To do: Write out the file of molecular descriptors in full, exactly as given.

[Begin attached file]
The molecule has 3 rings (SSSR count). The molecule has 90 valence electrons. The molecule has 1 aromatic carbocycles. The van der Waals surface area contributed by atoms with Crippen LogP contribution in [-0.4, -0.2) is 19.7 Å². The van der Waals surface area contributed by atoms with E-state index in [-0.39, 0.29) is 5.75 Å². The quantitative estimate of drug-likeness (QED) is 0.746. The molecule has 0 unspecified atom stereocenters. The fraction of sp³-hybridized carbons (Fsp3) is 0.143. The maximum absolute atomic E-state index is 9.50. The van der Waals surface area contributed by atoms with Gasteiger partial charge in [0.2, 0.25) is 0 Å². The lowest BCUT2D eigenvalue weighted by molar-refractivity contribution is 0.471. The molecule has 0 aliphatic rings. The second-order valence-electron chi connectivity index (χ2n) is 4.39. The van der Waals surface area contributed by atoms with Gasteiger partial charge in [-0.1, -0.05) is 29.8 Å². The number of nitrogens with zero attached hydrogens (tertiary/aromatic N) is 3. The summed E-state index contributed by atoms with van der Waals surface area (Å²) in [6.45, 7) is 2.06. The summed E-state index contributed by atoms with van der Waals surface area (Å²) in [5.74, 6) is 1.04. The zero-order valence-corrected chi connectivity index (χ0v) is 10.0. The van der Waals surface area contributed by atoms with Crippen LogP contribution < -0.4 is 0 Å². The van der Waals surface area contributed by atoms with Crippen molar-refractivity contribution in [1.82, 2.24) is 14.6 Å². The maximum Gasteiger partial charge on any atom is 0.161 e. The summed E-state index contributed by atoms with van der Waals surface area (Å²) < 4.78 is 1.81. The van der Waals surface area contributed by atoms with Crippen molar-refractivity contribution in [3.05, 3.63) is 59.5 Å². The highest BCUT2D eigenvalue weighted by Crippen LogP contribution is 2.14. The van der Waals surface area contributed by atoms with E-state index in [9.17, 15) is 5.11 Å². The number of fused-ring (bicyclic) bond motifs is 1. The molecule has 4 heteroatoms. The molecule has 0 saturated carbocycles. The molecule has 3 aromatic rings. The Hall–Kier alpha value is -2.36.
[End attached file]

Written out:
The molecule has 3 rings (SSSR count). The molecule has 90 valence electrons. The molecule has 1 aromatic carbocycles. The van der Waals surface area contributed by atoms with Crippen LogP contribution in [-0.4, -0.2) is 19.7 Å². The van der Waals surface area contributed by atoms with E-state index in [-0.39, 0.29) is 5.75 Å². The quantitative estimate of drug-likeness (QED) is 0.746. The molecule has 0 unspecified atom stereocenters. The fraction of sp³-hybridized carbons (Fsp3) is 0.143. The maximum absolute atomic E-state index is 9.50. The van der Waals surface area contributed by atoms with Gasteiger partial charge in [0.2, 0.25) is 0 Å². The lowest BCUT2D eigenvalue weighted by molar-refractivity contribution is 0.471. The molecule has 0 aliphatic rings. The second-order valence-electron chi connectivity index (χ2n) is 4.39. The van der Waals surface area contributed by atoms with Gasteiger partial charge in [-0.1, -0.05) is 29.8 Å². The number of nitrogens with zero attached hydrogens (tertiary/aromatic N) is 3. The summed E-state index contributed by atoms with van der Waals surface area (Å²) in [6.45, 7) is 2.06. The summed E-state index contributed by atoms with van der Waals surface area (Å²) in [5.74, 6) is 1.04. The zero-order valence-corrected chi connectivity index (χ0v) is 10.0. The van der Waals surface area contributed by atoms with Crippen LogP contribution < -0.4 is 0 Å². The van der Waals surface area contributed by atoms with Crippen molar-refractivity contribution in [1.82, 2.24) is 14.6 Å². The maximum Gasteiger partial charge on any atom is 0.161 e. The summed E-state index contributed by atoms with van der Waals surface area (Å²) < 4.78 is 1.81. The van der Waals surface area contributed by atoms with Crippen molar-refractivity contribution in [3.05, 3.63) is 59.5 Å². The highest BCUT2D eigenvalue weighted by Crippen LogP contribution is 2.14. The van der Waals surface area contributed by atoms with E-state index in [9.17, 15) is 5.11 Å². The number of fused-ring (bicyclic) bond motifs is 1. The molecule has 4 heteroatoms. The molecule has 0 saturated carbocycles. The molecule has 3 aromatic rings. The Hall–Kier alpha value is -2.36.